In conclusion, in order to practice the principles of the U.S. Constitution, such as the separation of church and state, limiting the power of government, and protecting human rights including privacy rights, education rights, and work rights, the U.S. federal and state governments should protect abortion rights. With the overturning of Roe v. Wade, the U.S. is divided, and woman’s right is being invaded. However, if people speak up and take various forms of protest, we sincerely believe, women will retake back their abortion rights.
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OVIC&xid=f8f0ef3d. Accessed 19 July 2022. Originally published as “Abortion as Anti-law,”
National Review, 11 Nov. 2021.
Freeman, Alan, and Elizabeth Mensch. “Liberty and Sexuality: The Right to Privacy and the Making of Roe v. Wade.” Commonweal, vol. 121, no. 18, 21 Oct. 1994, pp. 19+. Gale In Context: Opposing Viewpoints, link.gale.com/apps/doc/A15863066/OVIC?u=viva2_nvcc&sid=bookmark-OVIC&xid=7f2e3a71. Accessed 27 July 2022.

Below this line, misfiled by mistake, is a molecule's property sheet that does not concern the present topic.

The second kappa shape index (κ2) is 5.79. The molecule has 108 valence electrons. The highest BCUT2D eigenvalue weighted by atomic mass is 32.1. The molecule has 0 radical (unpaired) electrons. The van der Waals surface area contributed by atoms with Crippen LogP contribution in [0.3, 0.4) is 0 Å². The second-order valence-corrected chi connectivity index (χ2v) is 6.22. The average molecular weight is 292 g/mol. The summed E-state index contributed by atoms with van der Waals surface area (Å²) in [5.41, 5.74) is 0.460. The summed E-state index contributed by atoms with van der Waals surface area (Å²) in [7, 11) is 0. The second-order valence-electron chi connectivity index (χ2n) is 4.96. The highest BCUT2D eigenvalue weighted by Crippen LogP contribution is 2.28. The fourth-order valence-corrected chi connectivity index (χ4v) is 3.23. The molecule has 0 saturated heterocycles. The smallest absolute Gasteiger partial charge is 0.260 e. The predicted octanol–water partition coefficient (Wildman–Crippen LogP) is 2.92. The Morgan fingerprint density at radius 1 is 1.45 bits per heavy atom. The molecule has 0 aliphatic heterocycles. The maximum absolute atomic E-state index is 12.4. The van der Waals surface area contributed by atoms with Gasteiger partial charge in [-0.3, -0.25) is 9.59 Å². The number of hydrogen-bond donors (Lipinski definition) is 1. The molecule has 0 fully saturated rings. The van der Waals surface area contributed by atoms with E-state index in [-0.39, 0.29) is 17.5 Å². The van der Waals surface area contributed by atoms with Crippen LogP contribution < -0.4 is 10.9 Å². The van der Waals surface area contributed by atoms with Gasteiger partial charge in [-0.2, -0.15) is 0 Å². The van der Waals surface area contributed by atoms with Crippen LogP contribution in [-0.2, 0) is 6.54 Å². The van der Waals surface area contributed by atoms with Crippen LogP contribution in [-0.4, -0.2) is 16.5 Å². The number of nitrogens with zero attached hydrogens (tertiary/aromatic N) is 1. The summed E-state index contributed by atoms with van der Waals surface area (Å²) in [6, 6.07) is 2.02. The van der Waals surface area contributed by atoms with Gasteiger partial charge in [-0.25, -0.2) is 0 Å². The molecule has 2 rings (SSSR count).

Shehan, Constance. “Roe v. Wade gave American women a choice about having children – here’s how that changed their lives.” Gale Opposing Viewpoints Online Collection, Gale, 2022. Gale In Context: Opposing Viewpoints, link.gale.com/apps/doc/LVEPBM257772802/OVIC? u=viva2_nvcc&sid=bookmark-OVIC&xid=53e447de. Accessed 19 July 2022. Originally published as “Roe v. Wade gave American women a choice about having children – here’s how that changed their lives,” The Conversation, 19 May 2021.
Tillman, Jodie. “‘We have had abortions’: 1972 petition changed abortion rights movement.”Washington Post, 16 May 2022, p. NA. Gale In Context: Opposing Viewpoints, link.gale.com/apps/doc/A703931552/OVIC?u=viva2_nvcc&sid=bookmark-